Things got better for Robinson later. He blocked a goalbound shot, knocked Coutinho off the ball with an excellent tackle, and just showed his blistering pace to catch Firmino from behind on a breakaway and save a goal. Firmino was three yards clear and Robinson caught and passed him within 15 yards. Scorching.

And with Costa now out, he's having a much easier time dealing with Willian.

Jay Wood
[BRZ]

8 Posted 08/09/2018 at 02:44:06
RICHARLISON!!!!

On for Firmino which makes it even sweeter.

Jay Wood
[BRZ]

9 Posted 08/09/2018 at 02:47:11
Interesting.

Playing the #9 role AND wearing the shirt.

Mike Gaynes
10 Posted 08/09/2018 at 02:47:22
Everton is on for Brazil. No kidding, the guy's name is Everton.
Jay Wood
[BRZ]

11 Posted 08/09/2018 at 02:50:05
Loads of players/people called Everton in Brazil, Mike. Very common name.
Mike Gaynes
12 Posted 08/09/2018 at 03:05:57
Overall, okay from the US kids, not a threat to Brazil but they competed. No impact from Richarlison in his sub appearance.

And Robinson can now say he played the full 90 against the best there is. Probably learned more tonight than in the past year.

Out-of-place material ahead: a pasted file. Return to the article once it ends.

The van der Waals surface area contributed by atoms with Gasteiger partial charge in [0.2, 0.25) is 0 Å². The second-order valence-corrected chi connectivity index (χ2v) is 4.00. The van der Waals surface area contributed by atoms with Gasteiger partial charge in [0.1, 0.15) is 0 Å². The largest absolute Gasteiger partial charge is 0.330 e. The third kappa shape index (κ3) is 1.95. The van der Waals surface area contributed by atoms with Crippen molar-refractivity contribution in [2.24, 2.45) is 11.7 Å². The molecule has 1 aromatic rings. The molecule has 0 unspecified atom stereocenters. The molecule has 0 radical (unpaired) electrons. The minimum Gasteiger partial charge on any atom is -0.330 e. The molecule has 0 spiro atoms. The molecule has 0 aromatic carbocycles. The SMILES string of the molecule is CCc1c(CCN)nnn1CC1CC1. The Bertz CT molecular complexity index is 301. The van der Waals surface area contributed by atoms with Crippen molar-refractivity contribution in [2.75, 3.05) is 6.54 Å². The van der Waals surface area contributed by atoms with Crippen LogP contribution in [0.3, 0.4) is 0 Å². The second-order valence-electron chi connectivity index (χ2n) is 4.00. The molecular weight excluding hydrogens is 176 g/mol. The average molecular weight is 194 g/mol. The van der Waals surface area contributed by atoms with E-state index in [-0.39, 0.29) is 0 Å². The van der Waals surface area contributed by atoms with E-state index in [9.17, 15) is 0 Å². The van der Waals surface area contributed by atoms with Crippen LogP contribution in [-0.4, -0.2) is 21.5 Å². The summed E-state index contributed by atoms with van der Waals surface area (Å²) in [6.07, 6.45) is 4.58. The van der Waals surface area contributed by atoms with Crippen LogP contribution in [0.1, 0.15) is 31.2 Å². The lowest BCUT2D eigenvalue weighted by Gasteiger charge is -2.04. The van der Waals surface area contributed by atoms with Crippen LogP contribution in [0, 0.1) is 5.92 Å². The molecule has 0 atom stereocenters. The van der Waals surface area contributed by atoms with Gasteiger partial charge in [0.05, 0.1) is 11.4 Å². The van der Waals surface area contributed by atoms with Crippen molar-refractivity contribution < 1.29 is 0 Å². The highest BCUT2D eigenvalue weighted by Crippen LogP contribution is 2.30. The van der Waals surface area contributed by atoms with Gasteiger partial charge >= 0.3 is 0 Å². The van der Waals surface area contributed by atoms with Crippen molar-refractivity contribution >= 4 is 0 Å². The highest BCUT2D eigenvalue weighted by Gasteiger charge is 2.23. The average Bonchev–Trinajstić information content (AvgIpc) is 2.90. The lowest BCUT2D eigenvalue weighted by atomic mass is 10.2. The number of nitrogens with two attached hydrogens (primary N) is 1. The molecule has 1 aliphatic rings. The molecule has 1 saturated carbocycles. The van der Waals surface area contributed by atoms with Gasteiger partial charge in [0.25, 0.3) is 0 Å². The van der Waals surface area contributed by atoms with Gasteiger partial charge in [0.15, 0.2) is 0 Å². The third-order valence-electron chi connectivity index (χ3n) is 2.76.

Mike Gaynes
13 Posted 08/09/2018 at 04:01:44
Michael,

"...the second half a meaningless snooze-fest."

I didn't detect a whole lot of excitement in the first half either.

Hopefully USA - Mexico on Tuesday will be a little more fun.

David Barks
14 Posted 08/09/2018 at 04:30:07
Mike,

I think the focus here was much more on Richarlison with Brazil rather than whatever the US team is doing.

Michael Kenrick
15 Posted 08/09/2018 at 05:04:44
You caught me there, Mike. I missed the first half!
Jamie Crowley
16 Posted 08/09/2018 at 07:44:50
Robinson was beaten for that first goal, but I blame the goal on the USA centre-back (Miazga? Young kid just learning about him as he's one of the great “hopes”) who completely lost his man.

He ball-watched and lost his marker completely. A good centre-back might have stopped that goal.

Robinson did well. He was up against the best. Not too bad for a 20-year-old kid.

It was so nice to see all the young kids for America. We need to turn the page.

Martin Berry
17 Posted 08/09/2018 at 08:58:41
Don't worry too much about Robinson as Costa is going to be one of the best players in the world. Had Brazil utilized him more in the World Cup, they may have progressed further.

Both of our boys have great futures ahead of themselves and games like these set a standard they have to aspire too.

Kevin O'Regan
18 Posted 08/09/2018 at 09:20:12
Martin (@28) "Costa to be one of the best players in the world"... the guy is 28 next week... Struggled to make it with FC Bayern.

Fast indeed but I guess Bayern wanted more than that. Nice to see our lads getting game time on that stage.

Chris Gould
19 Posted 08/09/2018 at 09:20:31